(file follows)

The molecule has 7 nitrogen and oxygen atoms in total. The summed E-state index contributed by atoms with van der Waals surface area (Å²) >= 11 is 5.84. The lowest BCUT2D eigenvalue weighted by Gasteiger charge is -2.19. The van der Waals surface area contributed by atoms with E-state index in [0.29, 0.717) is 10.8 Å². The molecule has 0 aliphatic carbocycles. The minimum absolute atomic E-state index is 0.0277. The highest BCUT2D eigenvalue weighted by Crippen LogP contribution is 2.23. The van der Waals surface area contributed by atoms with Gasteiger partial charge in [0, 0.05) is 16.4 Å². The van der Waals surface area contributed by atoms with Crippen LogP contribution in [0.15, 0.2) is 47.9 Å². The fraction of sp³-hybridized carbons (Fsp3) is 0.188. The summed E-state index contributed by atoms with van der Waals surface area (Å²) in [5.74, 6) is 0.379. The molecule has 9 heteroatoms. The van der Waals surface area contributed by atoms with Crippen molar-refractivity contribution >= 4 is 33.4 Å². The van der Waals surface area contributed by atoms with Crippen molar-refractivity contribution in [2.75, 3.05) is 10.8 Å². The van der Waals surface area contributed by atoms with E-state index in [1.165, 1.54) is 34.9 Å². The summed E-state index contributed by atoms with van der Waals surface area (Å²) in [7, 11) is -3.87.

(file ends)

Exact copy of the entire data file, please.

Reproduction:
The molecule has 7 nitrogen and oxygen atoms in total. The summed E-state index contributed by atoms with van der Waals surface area (Å²) >= 11 is 5.84. The lowest BCUT2D eigenvalue weighted by Gasteiger charge is -2.19. The van der Waals surface area contributed by atoms with E-state index in [0.29, 0.717) is 10.8 Å². The molecule has 0 aliphatic carbocycles. The minimum absolute atomic E-state index is 0.0277. The highest BCUT2D eigenvalue weighted by Crippen LogP contribution is 2.23. The van der Waals surface area contributed by atoms with Gasteiger partial charge in [0, 0.05) is 16.4 Å². The van der Waals surface area contributed by atoms with Crippen LogP contribution in [0.15, 0.2) is 47.9 Å². The fraction of sp³-hybridized carbons (Fsp3) is 0.188. The summed E-state index contributed by atoms with van der Waals surface area (Å²) in [5.74, 6) is 0.379. The molecule has 9 heteroatoms. The van der Waals surface area contributed by atoms with Crippen molar-refractivity contribution >= 4 is 33.4 Å². The van der Waals surface area contributed by atoms with Crippen molar-refractivity contribution in [2.75, 3.05) is 10.8 Å². The van der Waals surface area contributed by atoms with E-state index in [1.165, 1.54) is 34.9 Å². The summed E-state index contributed by atoms with van der Waals surface area (Å²) in [7, 11) is -3.87.